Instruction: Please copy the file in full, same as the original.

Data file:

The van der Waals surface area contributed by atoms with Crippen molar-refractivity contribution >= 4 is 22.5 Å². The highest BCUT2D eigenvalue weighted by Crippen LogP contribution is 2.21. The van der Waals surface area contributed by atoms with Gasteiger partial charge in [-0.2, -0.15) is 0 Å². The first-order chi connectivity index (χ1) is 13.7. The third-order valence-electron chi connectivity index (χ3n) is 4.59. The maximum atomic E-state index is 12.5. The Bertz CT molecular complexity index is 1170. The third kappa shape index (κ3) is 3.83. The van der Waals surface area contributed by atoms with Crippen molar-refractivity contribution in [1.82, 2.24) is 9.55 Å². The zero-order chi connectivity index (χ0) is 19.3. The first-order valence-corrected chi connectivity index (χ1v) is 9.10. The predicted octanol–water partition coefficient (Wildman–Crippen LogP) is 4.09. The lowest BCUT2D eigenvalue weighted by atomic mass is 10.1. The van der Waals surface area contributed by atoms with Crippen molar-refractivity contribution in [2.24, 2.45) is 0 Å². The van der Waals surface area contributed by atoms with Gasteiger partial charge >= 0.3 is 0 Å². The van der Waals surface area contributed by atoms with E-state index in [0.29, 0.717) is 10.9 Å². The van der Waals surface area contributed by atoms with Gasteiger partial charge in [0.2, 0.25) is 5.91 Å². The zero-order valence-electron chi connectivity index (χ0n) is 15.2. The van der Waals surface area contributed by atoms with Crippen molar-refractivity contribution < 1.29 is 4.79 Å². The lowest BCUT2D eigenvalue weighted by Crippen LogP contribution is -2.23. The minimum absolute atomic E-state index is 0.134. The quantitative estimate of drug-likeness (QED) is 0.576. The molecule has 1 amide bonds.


The van der Waals surface area contributed by atoms with Crippen molar-refractivity contribution >= 4 is 22.5 Å². The highest BCUT2D eigenvalue weighted by Crippen LogP contribution is 2.21. The van der Waals surface area contributed by atoms with Gasteiger partial charge in [-0.2, -0.15) is 0 Å². The first-order chi connectivity index (χ1) is 13.7. The third-order valence-electron chi connectivity index (χ3n) is 4.59. The maximum atomic E-state index is 12.5. The Bertz CT molecular complexity index is 1170. The third kappa shape index (κ3) is 3.83. The van der Waals surface area contributed by atoms with Crippen molar-refractivity contribution in [1.82, 2.24) is 9.55 Å². The zero-order chi connectivity index (χ0) is 19.3. The first-order valence-corrected chi connectivity index (χ1v) is 9.10. The predicted octanol–water partition coefficient (Wildman–Crippen LogP) is 4.09. The lowest BCUT2D eigenvalue weighted by atomic mass is 10.1. The van der Waals surface area contributed by atoms with Crippen molar-refractivity contribution in [2.24, 2.45) is 0 Å². The van der Waals surface area contributed by atoms with Gasteiger partial charge >= 0.3 is 0 Å². The van der Waals surface area contributed by atoms with E-state index in [0.29, 0.717) is 10.9 Å². The van der Waals surface area contributed by atoms with Gasteiger partial charge in [0.2, 0.25) is 5.91 Å². The zero-order valence-electron chi connectivity index (χ0n) is 15.2. The van der Waals surface area contributed by atoms with Crippen molar-refractivity contribution < 1.29 is 4.79 Å². The lowest BCUT2D eigenvalue weighted by Crippen LogP contribution is -2.23. The minimum absolute atomic E-state index is 0.134. The quantitative estimate of drug-likeness (QED) is 0.576. The molecule has 1 amide bonds.